More than 20 years ago we sold the home that we cared about and were deeply proud of. Three different real estate agents interviewed with us. Two told us what they thought they could sell the property for and we didn’t like the answer. A third agent told us what we wanted to hear. We hired her. She couldn’t deliver on her promises. Ultimately, we sold the home for less than what the first two told us to expect.
Everybody makes a mistake. I committed folly, because I was a professional real estate broker when we listed our home at my fantasy price. I should have listened to all the agents and evaluated their arguments and their evidence. I didn’t and Sandy and I lost thousands of dollars.
Everyone makes some unwise choices. We make mistakes. Folly is different. Folly is when you ignore evidence and wise counsel and plow ahead to make an unwise choice. Folly is often coupled with magical thinking.
Psychologists and anthropologists have sophisticated and nuanced definitions of “magical thinking.” My definition is simple. Magical thinking is believing that something good will happen for you because you want it to, despite the evidence.
My calling involves helping investors make the most important financial choice of their next decade. If you’re an investor you’re part of a small minority of the population. You probably have higher income, more education, fewer dangerous addictions, and greater emotional intelligence than most people. In other words, you’re above average in IQ, life experience, and financial knowledge.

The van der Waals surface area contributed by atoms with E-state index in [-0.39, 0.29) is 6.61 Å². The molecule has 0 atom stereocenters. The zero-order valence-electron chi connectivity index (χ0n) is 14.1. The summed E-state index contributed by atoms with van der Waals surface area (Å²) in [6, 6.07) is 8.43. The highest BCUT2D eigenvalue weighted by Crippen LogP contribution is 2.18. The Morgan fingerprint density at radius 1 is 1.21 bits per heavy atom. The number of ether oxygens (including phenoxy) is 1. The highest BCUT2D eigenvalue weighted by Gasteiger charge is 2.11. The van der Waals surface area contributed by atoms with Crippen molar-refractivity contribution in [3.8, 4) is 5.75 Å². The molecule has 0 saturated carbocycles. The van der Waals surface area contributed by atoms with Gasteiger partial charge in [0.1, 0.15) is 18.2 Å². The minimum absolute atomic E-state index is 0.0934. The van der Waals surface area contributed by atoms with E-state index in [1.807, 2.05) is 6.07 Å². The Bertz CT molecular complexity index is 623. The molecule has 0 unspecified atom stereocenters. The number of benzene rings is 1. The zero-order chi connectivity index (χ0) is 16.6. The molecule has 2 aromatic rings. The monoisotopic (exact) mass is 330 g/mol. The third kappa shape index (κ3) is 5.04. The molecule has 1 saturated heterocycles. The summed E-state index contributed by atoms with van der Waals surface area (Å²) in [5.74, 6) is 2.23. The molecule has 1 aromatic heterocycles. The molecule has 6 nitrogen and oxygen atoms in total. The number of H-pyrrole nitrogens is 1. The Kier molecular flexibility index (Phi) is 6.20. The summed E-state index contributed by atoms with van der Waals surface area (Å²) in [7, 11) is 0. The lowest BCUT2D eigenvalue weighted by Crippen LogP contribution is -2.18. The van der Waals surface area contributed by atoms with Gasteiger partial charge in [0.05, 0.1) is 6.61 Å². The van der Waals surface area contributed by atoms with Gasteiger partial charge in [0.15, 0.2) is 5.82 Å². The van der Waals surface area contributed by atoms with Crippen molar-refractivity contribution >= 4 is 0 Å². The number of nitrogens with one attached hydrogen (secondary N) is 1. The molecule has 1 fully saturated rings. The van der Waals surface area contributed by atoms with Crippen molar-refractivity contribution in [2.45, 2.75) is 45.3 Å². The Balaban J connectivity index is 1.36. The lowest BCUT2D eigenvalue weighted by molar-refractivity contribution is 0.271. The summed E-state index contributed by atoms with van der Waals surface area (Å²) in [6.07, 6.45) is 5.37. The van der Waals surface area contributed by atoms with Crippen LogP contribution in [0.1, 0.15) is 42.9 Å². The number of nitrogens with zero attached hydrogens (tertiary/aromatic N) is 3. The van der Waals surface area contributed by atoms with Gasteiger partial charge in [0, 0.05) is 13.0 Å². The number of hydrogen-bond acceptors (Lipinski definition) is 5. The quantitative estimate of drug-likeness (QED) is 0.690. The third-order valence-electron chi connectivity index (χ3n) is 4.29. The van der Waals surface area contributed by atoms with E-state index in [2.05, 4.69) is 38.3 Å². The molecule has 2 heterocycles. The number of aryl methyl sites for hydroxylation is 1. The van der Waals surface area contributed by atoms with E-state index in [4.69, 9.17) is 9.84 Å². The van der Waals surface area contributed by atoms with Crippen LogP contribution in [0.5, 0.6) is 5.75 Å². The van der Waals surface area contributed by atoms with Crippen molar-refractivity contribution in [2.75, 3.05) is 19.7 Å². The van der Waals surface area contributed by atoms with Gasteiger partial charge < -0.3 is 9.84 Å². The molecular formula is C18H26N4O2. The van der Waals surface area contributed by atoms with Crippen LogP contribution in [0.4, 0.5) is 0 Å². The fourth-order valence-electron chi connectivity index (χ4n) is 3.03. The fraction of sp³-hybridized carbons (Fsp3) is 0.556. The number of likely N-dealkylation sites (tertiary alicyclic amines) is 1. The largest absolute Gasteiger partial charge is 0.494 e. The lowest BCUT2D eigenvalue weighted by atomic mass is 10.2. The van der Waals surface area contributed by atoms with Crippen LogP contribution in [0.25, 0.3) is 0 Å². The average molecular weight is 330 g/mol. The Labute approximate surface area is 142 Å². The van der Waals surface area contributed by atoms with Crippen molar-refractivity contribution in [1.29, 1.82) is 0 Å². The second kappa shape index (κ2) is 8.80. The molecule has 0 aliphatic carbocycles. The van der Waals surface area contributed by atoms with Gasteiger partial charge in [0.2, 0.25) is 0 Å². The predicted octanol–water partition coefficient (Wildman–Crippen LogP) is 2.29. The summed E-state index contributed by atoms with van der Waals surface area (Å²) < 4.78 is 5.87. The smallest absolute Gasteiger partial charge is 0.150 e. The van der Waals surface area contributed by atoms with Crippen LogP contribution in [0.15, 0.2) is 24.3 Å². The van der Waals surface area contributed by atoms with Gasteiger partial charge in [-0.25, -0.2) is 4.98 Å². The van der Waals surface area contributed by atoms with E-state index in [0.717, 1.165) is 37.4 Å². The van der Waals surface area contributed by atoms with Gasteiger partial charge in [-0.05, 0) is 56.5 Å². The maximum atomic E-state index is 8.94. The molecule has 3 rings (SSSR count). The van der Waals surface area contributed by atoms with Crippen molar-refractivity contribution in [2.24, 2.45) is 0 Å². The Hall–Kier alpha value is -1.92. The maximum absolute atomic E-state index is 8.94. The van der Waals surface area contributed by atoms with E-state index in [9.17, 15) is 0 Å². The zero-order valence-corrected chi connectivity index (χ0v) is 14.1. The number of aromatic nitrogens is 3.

I often talk with smart people who describe their intricate fantasies about how a rich fool will blunder their fortune away. Naturally, they think they will benefit.
There are occasionally rich fools who blunder wealth away. But the odds are quite long against being on the receiving end of a rich fool’s blunder. It would be like winning the lottery.
Yet every month wealthy people spend time effort and energy hoping for big scores. The tragic reality is that each month investors gamble million-dollar assets on far worse odds than the casinos’ slot machines.
Prudent people consult multiple wise counselors, especially in high stake situations. They choose their advisors carefully. There’s a chapter in Building Legacy Wealth on teaming up with a great broker and a post on “The 6 Qualities of a Great Broker.” They listen to the advice and evaluate the evidence.
Perhaps the most critical division between wise and foolish is how they deal with unpleasant information. Scoffers ignore it and often regret it. Wise people deal with the truth.
Whenever you’re making important choices, listen carefully, especially to a perspective that you don’t like. You need someone who will tell you what you need to know, especially when it’s different from what you want to hear.
A great broker will tell you the truth. How ready are you to hear it?
Terry Moore, CCIM, is the author of Building Legacy Wealth: How to Build Wealth and Live a Life Worth Imitating. Read his “Welcome to My Blog.”